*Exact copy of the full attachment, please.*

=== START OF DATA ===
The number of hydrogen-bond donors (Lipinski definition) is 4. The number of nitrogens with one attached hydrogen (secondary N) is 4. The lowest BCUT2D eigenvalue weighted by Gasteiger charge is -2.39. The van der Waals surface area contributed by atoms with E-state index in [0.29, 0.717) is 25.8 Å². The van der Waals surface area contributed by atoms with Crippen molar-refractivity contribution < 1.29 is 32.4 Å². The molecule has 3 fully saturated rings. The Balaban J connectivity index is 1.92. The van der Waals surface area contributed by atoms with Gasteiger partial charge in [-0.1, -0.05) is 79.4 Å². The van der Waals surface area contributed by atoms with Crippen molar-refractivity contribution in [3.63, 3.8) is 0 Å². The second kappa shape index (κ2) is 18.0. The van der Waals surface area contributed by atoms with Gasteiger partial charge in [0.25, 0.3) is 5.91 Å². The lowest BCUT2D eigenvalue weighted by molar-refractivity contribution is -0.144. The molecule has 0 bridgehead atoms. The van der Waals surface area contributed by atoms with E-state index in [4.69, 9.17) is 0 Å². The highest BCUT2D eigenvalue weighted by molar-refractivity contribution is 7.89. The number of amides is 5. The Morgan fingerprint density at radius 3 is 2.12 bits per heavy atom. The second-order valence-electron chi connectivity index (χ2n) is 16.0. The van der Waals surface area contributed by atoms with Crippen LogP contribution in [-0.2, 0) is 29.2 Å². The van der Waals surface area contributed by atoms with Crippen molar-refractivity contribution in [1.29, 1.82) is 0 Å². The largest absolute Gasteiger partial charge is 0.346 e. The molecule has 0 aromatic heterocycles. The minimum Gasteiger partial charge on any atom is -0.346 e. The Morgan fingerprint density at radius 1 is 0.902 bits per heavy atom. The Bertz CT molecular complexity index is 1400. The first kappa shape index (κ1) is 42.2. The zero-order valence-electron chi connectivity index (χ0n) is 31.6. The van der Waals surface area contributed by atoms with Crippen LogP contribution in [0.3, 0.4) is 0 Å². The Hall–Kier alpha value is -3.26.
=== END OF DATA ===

The number of hydrogen-bond donors (Lipinski definition) is 4. The number of nitrogens with one attached hydrogen (secondary N) is 4. The lowest BCUT2D eigenvalue weighted by Gasteiger charge is -2.39. The van der Waals surface area contributed by atoms with E-state index in [0.29, 0.717) is 25.8 Å². The van der Waals surface area contributed by atoms with Crippen molar-refractivity contribution < 1.29 is 32.4 Å². The molecule has 3 fully saturated rings. The Balaban J connectivity index is 1.92. The van der Waals surface area contributed by atoms with Gasteiger partial charge in [-0.1, -0.05) is 79.4 Å². The van der Waals surface area contributed by atoms with Crippen molar-refractivity contribution in [3.63, 3.8) is 0 Å². The second kappa shape index (κ2) is 18.0. The van der Waals surface area contributed by atoms with Gasteiger partial charge in [0.25, 0.3) is 5.91 Å². The lowest BCUT2D eigenvalue weighted by molar-refractivity contribution is -0.144. The molecule has 0 bridgehead atoms. The van der Waals surface area contributed by atoms with E-state index in [4.69, 9.17) is 0 Å². The highest BCUT2D eigenvalue weighted by molar-refractivity contribution is 7.89. The number of amides is 5. The Morgan fingerprint density at radius 3 is 2.12 bits per heavy atom. The second-order valence-electron chi connectivity index (χ2n) is 16.0. The van der Waals surface area contributed by atoms with Crippen LogP contribution in [-0.2, 0) is 29.2 Å². The van der Waals surface area contributed by atoms with Crippen molar-refractivity contribution in [1.29, 1.82) is 0 Å². The largest absolute Gasteiger partial charge is 0.346 e. The molecule has 0 aromatic heterocycles. The minimum Gasteiger partial charge on any atom is -0.346 e. The Morgan fingerprint density at radius 1 is 0.902 bits per heavy atom. The Bertz CT molecular complexity index is 1400. The first kappa shape index (κ1) is 42.2. The zero-order valence-electron chi connectivity index (χ0n) is 31.6. The van der Waals surface area contributed by atoms with Crippen LogP contribution in [0.3, 0.4) is 0 Å². The Hall–Kier alpha value is -3.26.